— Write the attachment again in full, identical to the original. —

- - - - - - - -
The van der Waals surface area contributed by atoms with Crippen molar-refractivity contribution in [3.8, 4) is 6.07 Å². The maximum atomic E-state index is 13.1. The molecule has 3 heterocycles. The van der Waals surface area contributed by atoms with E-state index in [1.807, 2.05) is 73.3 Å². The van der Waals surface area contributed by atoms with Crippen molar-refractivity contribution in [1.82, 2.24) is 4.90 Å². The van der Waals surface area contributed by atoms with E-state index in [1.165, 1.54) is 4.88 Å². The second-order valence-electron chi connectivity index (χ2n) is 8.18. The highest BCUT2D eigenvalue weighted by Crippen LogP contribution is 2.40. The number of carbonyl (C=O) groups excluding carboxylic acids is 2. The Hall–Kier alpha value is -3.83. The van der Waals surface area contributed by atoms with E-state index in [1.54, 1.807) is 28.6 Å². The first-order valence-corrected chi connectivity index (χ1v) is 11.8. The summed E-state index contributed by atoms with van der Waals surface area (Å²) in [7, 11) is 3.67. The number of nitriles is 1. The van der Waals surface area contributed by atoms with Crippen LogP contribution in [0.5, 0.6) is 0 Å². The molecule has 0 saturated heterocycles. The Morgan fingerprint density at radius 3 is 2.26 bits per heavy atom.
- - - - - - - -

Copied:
The van der Waals surface area contributed by atoms with Crippen molar-refractivity contribution in [3.8, 4) is 6.07 Å². The maximum atomic E-state index is 13.1. The molecule has 3 heterocycles. The van der Waals surface area contributed by atoms with E-state index in [1.807, 2.05) is 73.3 Å². The van der Waals surface area contributed by atoms with Crippen molar-refractivity contribution in [1.82, 2.24) is 4.90 Å². The van der Waals surface area contributed by atoms with E-state index in [1.165, 1.54) is 4.88 Å². The second-order valence-electron chi connectivity index (χ2n) is 8.18. The highest BCUT2D eigenvalue weighted by Crippen LogP contribution is 2.40. The number of carbonyl (C=O) groups excluding carboxylic acids is 2. The Hall–Kier alpha value is -3.83. The van der Waals surface area contributed by atoms with E-state index in [1.54, 1.807) is 28.6 Å². The first-order valence-corrected chi connectivity index (χ1v) is 11.8. The summed E-state index contributed by atoms with van der Waals surface area (Å²) in [7, 11) is 3.67. The number of nitriles is 1. The van der Waals surface area contributed by atoms with Crippen LogP contribution in [0.5, 0.6) is 0 Å². The molecule has 0 saturated heterocycles. The Morgan fingerprint density at radius 3 is 2.26 bits per heavy atom.